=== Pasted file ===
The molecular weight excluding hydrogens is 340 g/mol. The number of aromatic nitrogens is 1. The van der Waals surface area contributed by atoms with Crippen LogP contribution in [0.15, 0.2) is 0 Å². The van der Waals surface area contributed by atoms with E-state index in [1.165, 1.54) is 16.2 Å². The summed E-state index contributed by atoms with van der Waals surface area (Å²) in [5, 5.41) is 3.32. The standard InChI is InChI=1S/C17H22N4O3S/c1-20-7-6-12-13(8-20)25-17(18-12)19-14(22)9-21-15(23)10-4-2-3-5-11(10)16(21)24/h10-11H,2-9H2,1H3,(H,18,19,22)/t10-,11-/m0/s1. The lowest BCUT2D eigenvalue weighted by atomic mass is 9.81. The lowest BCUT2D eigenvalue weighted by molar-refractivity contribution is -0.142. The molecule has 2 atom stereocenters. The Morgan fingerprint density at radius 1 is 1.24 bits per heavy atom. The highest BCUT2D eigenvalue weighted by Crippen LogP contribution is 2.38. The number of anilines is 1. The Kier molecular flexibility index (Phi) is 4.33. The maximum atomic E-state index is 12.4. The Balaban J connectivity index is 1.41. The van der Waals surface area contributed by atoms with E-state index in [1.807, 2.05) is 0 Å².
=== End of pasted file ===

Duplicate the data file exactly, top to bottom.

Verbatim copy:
The molecular weight excluding hydrogens is 340 g/mol. The number of aromatic nitrogens is 1. The van der Waals surface area contributed by atoms with Crippen LogP contribution in [0.15, 0.2) is 0 Å². The van der Waals surface area contributed by atoms with E-state index in [1.165, 1.54) is 16.2 Å². The summed E-state index contributed by atoms with van der Waals surface area (Å²) in [5, 5.41) is 3.32. The standard InChI is InChI=1S/C17H22N4O3S/c1-20-7-6-12-13(8-20)25-17(18-12)19-14(22)9-21-15(23)10-4-2-3-5-11(10)16(21)24/h10-11H,2-9H2,1H3,(H,18,19,22)/t10-,11-/m0/s1. The lowest BCUT2D eigenvalue weighted by atomic mass is 9.81. The lowest BCUT2D eigenvalue weighted by molar-refractivity contribution is -0.142. The molecule has 2 atom stereocenters. The Morgan fingerprint density at radius 1 is 1.24 bits per heavy atom. The highest BCUT2D eigenvalue weighted by Crippen LogP contribution is 2.38. The number of anilines is 1. The Kier molecular flexibility index (Phi) is 4.33. The maximum atomic E-state index is 12.4. The Balaban J connectivity index is 1.41. The van der Waals surface area contributed by atoms with E-state index in [1.807, 2.05) is 0 Å².